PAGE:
20 February 2009
|"Language for integration, language for life!” is the motto at JRS for new language classes in Kampala. (Angela Hellmuth/JRS)|
|Again, young people whose education and lives have been brutally interrupted by years of war are given a chance, however small, of learning in an orderly and peaceful environment.|
The enduring popularity of these classes with the beneficiaries is a pointer to the practical value of the chance to learn a new language in literally transforming the lives of hundreds of refugees and asylum seekers, often entire families.
"Time and again I have had the satisfaction of witnessing timid and nervous people transformed into confident communicators and on the whole happier and more hopeful human beings," says Joe Steven Mande, JRS English teacher in Kampala. Many of them have been able to get jobs and a chance to earn their keep as a direct result of their newfound ability to communicate in English.
Again, young people whose education and lives have been brutally interrupted by years of war are given a chance, however small, of learning in an orderly and peaceful environment. Some of them have been able to go back to school.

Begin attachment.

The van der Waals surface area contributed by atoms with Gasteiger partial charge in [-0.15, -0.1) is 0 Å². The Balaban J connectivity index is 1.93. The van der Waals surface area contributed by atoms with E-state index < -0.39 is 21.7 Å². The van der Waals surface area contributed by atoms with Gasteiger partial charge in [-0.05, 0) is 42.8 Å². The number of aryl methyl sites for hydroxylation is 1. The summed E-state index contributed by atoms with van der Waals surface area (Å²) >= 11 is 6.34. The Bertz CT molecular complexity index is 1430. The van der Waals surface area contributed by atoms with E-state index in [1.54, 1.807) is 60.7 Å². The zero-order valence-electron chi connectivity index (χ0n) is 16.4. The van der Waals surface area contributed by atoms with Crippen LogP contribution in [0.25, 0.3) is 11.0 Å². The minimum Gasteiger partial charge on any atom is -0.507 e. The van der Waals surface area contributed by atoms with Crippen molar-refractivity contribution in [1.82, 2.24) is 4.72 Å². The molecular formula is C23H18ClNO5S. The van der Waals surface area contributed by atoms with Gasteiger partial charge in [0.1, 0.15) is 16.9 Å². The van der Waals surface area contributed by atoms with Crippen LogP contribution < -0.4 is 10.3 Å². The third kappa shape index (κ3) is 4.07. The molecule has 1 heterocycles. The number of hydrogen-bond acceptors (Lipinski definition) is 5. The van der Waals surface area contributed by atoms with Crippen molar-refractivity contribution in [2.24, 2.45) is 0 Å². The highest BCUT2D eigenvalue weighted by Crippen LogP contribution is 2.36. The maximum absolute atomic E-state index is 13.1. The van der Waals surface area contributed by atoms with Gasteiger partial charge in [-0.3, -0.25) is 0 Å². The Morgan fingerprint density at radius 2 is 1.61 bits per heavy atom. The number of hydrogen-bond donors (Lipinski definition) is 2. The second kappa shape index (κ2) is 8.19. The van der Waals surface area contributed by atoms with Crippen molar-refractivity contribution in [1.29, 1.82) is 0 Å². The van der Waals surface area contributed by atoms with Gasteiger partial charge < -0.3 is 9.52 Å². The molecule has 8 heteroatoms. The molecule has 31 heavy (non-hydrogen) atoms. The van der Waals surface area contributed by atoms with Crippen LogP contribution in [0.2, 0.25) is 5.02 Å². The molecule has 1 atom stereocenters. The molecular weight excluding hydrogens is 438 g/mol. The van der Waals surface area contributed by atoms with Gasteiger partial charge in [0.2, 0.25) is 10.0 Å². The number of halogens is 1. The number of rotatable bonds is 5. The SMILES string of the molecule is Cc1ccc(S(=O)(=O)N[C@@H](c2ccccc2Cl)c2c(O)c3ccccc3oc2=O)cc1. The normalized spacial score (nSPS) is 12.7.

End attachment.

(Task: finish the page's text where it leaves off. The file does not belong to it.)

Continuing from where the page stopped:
Confidence and hope for further education
"A few weeks ago, a young girl I taught in 2005 came running up to tell me she had just passed her Primary Leaving Examinations with a Credit 3 rating in English, and that she hoped to join one of the very good secondary schools in Kampala, since she had got a sponsor to pay her fees there," says Mr Mande. This same girl had left Congo a year earlier when she was attending the Congolese equivalent of Uganda’s Senior Two, but had been rejected in Kampala secondary schools because she did not know English, the language of education in Uganda. So, after attending the one-year course at JRS, she had had to start all over again in Primary Six, and a year later she is bubbling with happiness at her hard-won success.
This is just one of those moments that give great courage in continuing this work, to be able to bring back hope to people who had once lost it, to put smiles back on the faces of little girls and boys, as well as old women and men alike who had forgotten how to smile, enabling them to face the future with anticipation, not fear.
The English classes in Kampala were started in 2004 to give refugees and asylum seekers a chance to learn English, which is the official language of Uganda, thereby removing a major obstacle to their integration among and communication with the local people in the host country. Most of the refugees in Kampala come from Francophone countries, and the problem of a language barrier often presents an additional hardship to their already burdensome and uncertain existence.